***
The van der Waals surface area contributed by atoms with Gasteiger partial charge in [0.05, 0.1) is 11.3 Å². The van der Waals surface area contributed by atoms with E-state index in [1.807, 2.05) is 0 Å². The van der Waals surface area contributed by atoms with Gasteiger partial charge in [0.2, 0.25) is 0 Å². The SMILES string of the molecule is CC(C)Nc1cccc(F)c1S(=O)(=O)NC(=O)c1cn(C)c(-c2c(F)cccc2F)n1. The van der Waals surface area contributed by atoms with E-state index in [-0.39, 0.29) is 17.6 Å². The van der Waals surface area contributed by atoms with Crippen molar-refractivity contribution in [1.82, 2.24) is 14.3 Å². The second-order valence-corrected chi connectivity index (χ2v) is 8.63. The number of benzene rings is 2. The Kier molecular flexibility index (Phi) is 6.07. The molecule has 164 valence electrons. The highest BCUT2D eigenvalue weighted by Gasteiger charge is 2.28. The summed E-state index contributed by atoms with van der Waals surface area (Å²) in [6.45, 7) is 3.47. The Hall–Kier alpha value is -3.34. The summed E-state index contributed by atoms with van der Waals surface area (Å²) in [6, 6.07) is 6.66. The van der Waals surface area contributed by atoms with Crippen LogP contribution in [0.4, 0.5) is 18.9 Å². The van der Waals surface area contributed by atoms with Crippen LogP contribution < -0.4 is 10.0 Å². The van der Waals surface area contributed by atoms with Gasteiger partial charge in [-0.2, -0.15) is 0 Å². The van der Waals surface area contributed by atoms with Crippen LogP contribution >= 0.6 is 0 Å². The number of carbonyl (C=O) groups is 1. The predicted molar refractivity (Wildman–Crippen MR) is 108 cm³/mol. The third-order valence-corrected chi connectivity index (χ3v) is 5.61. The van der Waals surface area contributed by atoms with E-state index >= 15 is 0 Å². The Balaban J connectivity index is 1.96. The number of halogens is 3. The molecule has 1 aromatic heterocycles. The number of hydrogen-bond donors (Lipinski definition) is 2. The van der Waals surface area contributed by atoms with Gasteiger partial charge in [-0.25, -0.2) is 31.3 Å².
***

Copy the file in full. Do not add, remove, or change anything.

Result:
The van der Waals surface area contributed by atoms with Gasteiger partial charge in [0.05, 0.1) is 11.3 Å². The van der Waals surface area contributed by atoms with E-state index in [1.807, 2.05) is 0 Å². The van der Waals surface area contributed by atoms with Gasteiger partial charge in [0.2, 0.25) is 0 Å². The SMILES string of the molecule is CC(C)Nc1cccc(F)c1S(=O)(=O)NC(=O)c1cn(C)c(-c2c(F)cccc2F)n1. The van der Waals surface area contributed by atoms with E-state index in [-0.39, 0.29) is 17.6 Å². The van der Waals surface area contributed by atoms with Crippen molar-refractivity contribution in [1.82, 2.24) is 14.3 Å². The second-order valence-corrected chi connectivity index (χ2v) is 8.63. The number of benzene rings is 2. The Kier molecular flexibility index (Phi) is 6.07. The molecule has 164 valence electrons. The highest BCUT2D eigenvalue weighted by Gasteiger charge is 2.28. The summed E-state index contributed by atoms with van der Waals surface area (Å²) in [6.45, 7) is 3.47. The Hall–Kier alpha value is -3.34. The summed E-state index contributed by atoms with van der Waals surface area (Å²) in [6, 6.07) is 6.66. The van der Waals surface area contributed by atoms with Crippen LogP contribution in [0.4, 0.5) is 18.9 Å². The van der Waals surface area contributed by atoms with Crippen LogP contribution < -0.4 is 10.0 Å². The van der Waals surface area contributed by atoms with Gasteiger partial charge in [-0.2, -0.15) is 0 Å². The van der Waals surface area contributed by atoms with Crippen LogP contribution >= 0.6 is 0 Å². The number of carbonyl (C=O) groups is 1. The predicted molar refractivity (Wildman–Crippen MR) is 108 cm³/mol. The third-order valence-corrected chi connectivity index (χ3v) is 5.61. The van der Waals surface area contributed by atoms with E-state index >= 15 is 0 Å². The Balaban J connectivity index is 1.96. The number of halogens is 3. The molecule has 1 aromatic heterocycles. The number of hydrogen-bond donors (Lipinski definition) is 2. The van der Waals surface area contributed by atoms with Gasteiger partial charge in [-0.25, -0.2) is 31.3 Å².